The guidelines define good faith as research aimed primarily at improving the security of sites, programs, or devices, as opposed to exploration aimed at demanding money in exchange for withholding disclosure or exploitation. of a security breach.
Companies can still prosecute those who claim to be acting in good faith, and officials could continue to charge hackers under state laws that often echo the CFAA. But most state attorneys tend to follow federal guidelines when their laws are similar.
In the past, well-meaning hackers were routinely silenced by legal threats. Even in recent years, civil suits and criminal referrals have been used to quash public discussions of dangerous vulnerabilities or cast doubt on research results.
In 2019, a mobile voting company, Voatz, referred the FBI to a Michigan student who was looking for his app for a course. Twenty years ago, a former employee of email provider Tornado Development served more than a year in prison on federal CFAA charges after the company refused to fix security flaws and emailed customers about it.
In a case that drew national attention in October, the governor of Missouri threatened hacking charges against a local newspaper that reviewed the publicly available source code of a government website, then warned the state that it exposed the social security numbers of 100,000 educators.
The Justice Department did not respond to a question about what prompted the new policy.
But security work has become more obviously vital to corporate and even national security, and professionalization has spawned billion-dollar companies. Many companies now pay bug bounties to researchers who find flaws and report them directly or through programs run by outside companies like Bugcrowd and HackerOne, which have welcomed the new US policy.
“For more than a decade now, cybersecurity leaders have recognized the critical role of hackers as the immune system of the internet,” HackerOne founder Alex Rice said via email. “We enthusiastically applaud the Department of Justice for codifying what we have long known: bona fide security research is not a crime. »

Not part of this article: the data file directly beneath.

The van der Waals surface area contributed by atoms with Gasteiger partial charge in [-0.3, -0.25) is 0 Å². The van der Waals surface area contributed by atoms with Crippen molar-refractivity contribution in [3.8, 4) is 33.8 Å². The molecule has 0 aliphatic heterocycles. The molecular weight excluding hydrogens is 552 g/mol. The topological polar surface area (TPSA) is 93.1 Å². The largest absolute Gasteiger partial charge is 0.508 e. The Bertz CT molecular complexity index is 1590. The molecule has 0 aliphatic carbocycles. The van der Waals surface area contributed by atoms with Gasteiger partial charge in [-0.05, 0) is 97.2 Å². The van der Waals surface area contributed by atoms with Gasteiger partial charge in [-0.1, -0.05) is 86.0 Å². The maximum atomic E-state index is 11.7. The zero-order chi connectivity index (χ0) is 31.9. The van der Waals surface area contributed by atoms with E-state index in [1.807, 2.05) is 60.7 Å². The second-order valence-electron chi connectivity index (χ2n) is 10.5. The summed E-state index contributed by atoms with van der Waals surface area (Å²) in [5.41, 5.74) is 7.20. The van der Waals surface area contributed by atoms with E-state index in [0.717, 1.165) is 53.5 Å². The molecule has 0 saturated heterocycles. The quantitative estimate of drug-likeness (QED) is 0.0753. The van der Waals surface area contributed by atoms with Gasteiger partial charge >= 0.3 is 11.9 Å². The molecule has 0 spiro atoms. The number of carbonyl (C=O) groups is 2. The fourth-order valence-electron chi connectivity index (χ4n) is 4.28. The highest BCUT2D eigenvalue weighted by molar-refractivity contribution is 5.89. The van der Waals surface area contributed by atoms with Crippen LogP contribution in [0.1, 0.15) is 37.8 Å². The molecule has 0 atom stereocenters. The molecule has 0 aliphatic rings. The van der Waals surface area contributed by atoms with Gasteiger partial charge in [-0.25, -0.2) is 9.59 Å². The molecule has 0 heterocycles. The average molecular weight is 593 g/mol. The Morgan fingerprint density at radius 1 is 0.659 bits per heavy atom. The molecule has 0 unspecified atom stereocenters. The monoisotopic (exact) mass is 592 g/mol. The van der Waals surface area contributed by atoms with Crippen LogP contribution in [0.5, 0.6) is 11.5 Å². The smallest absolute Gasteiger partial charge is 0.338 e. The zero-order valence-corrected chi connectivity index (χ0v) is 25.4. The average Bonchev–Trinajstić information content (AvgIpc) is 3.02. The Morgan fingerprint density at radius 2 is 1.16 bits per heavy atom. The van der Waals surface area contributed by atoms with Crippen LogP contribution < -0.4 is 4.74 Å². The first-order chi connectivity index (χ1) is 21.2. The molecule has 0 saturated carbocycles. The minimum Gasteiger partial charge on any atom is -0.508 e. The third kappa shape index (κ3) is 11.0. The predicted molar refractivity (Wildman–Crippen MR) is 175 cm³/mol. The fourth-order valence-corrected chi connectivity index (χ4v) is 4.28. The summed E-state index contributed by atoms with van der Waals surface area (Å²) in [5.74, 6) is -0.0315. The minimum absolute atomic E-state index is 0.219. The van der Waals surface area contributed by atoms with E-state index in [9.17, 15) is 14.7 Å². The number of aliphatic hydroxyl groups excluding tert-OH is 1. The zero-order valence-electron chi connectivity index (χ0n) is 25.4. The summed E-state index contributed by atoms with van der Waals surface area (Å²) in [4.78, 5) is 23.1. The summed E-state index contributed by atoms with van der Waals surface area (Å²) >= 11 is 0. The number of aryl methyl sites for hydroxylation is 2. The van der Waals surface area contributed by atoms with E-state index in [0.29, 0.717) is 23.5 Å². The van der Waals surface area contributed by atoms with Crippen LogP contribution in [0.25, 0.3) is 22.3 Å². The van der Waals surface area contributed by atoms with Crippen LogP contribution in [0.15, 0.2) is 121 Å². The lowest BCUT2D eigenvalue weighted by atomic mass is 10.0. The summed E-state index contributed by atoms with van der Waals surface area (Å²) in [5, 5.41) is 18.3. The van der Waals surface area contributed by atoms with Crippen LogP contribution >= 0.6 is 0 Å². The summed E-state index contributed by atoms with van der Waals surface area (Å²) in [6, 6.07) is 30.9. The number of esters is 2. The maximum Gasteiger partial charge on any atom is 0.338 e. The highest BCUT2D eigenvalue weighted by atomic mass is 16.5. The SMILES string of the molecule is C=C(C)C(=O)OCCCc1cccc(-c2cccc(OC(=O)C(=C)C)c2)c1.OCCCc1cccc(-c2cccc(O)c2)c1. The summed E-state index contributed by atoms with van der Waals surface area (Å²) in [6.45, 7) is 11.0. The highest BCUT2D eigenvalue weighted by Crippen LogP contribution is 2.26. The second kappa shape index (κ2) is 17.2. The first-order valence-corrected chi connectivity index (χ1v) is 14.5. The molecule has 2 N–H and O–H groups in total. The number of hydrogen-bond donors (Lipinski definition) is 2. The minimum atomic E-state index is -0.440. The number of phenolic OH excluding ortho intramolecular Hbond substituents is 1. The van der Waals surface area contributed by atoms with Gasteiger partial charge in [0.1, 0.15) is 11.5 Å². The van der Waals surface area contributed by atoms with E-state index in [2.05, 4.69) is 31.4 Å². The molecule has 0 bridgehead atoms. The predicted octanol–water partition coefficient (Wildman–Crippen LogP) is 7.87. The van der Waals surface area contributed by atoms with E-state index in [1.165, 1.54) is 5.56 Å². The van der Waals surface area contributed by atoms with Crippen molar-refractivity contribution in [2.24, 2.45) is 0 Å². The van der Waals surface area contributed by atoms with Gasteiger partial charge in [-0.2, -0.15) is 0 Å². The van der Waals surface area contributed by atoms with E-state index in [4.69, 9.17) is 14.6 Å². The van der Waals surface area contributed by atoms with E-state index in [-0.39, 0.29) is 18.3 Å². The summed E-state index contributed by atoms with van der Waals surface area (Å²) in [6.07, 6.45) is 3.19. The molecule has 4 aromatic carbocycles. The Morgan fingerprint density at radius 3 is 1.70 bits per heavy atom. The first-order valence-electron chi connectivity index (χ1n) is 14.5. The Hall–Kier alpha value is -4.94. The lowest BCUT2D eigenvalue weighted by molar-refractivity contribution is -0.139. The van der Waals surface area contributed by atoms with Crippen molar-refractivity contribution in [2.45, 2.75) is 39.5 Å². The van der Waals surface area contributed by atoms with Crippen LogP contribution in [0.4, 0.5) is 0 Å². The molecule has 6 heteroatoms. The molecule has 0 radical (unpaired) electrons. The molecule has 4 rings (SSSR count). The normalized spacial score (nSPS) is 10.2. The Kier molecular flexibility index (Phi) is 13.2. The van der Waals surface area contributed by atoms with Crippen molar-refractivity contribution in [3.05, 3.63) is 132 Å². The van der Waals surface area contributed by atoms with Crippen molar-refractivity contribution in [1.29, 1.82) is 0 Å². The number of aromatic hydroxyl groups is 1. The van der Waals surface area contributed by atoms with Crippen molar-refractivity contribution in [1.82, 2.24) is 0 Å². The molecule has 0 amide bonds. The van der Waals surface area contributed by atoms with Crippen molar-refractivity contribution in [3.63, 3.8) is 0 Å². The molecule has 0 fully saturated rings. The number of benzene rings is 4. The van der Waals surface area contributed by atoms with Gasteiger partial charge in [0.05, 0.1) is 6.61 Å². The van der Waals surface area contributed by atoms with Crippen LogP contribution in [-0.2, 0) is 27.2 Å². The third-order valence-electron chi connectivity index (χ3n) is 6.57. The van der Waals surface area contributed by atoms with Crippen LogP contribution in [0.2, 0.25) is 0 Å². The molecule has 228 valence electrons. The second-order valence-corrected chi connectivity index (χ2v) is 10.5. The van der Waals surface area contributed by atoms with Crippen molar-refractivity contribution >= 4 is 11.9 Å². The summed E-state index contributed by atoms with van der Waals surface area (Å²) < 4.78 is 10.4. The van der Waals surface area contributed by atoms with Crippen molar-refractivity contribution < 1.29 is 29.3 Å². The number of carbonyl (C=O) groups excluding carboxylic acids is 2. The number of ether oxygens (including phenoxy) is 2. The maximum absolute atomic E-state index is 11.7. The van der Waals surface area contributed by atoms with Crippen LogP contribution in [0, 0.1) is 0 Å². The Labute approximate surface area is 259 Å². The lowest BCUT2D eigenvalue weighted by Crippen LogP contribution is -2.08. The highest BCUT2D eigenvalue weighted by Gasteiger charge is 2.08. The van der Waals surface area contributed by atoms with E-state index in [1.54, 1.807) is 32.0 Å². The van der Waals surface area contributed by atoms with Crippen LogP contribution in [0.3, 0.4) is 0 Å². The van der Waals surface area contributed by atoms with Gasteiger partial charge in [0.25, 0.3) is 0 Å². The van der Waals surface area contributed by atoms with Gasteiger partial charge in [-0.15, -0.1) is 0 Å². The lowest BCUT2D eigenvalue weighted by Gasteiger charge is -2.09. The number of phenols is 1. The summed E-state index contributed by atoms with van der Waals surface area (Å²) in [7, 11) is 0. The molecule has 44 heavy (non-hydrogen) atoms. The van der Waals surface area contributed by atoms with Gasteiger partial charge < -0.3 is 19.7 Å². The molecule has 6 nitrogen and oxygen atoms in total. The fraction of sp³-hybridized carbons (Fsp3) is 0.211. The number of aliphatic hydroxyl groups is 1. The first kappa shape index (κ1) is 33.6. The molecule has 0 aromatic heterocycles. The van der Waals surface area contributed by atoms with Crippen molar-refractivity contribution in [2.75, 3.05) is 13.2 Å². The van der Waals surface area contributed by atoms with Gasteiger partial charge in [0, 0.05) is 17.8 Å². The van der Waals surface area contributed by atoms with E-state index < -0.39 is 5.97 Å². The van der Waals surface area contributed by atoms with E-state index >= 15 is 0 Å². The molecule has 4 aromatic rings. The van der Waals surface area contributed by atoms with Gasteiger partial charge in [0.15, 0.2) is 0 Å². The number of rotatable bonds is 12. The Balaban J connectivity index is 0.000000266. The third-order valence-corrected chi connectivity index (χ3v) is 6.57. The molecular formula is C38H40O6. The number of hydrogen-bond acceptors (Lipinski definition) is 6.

Many hackers have turned to bounty platforms and other intermediaries for better protection against legal fallout. Other vulnerabilities were never disclosed or patched for fear of lawsuits, said Andrew Crocker, an attorney at the nonprofit Electronic Frontier Foundation who often advises hackers.
“The first conversation is that the CFAA has criminal and civil remedies, and if things go wrong, it’s entirely possible that the federal government will bring charges,” Crocker told The Washington Post. “Some of the factors are beyond their control, such as whether the company views them as good or bad, whether the company has a good relationship with the local U.S. Attorney’s office, and whether the company has influence at DC”
Even among hackers who are inherently risk-takers, fear of criminal action often deters them from disclosing important findings that could help businesses, Crocker said.
The language of political explanation still leaves room for judgment calls in an area of high tension and overlapping motives, Crocker and others noted.
“And if the goals include talking to [a security conference] or collect a bounty? Isn’t that pure research?
Security experts have said they would prefer Congress review the 35-year-old law, since judges apply the existing law as they see fit and more importantly another Justice Department could reverse the policy.
But they said they were happy with any step in that direction.
“This is a huge victory for our cause!” nonprofit tweet hacker rights Hacking is not a crime.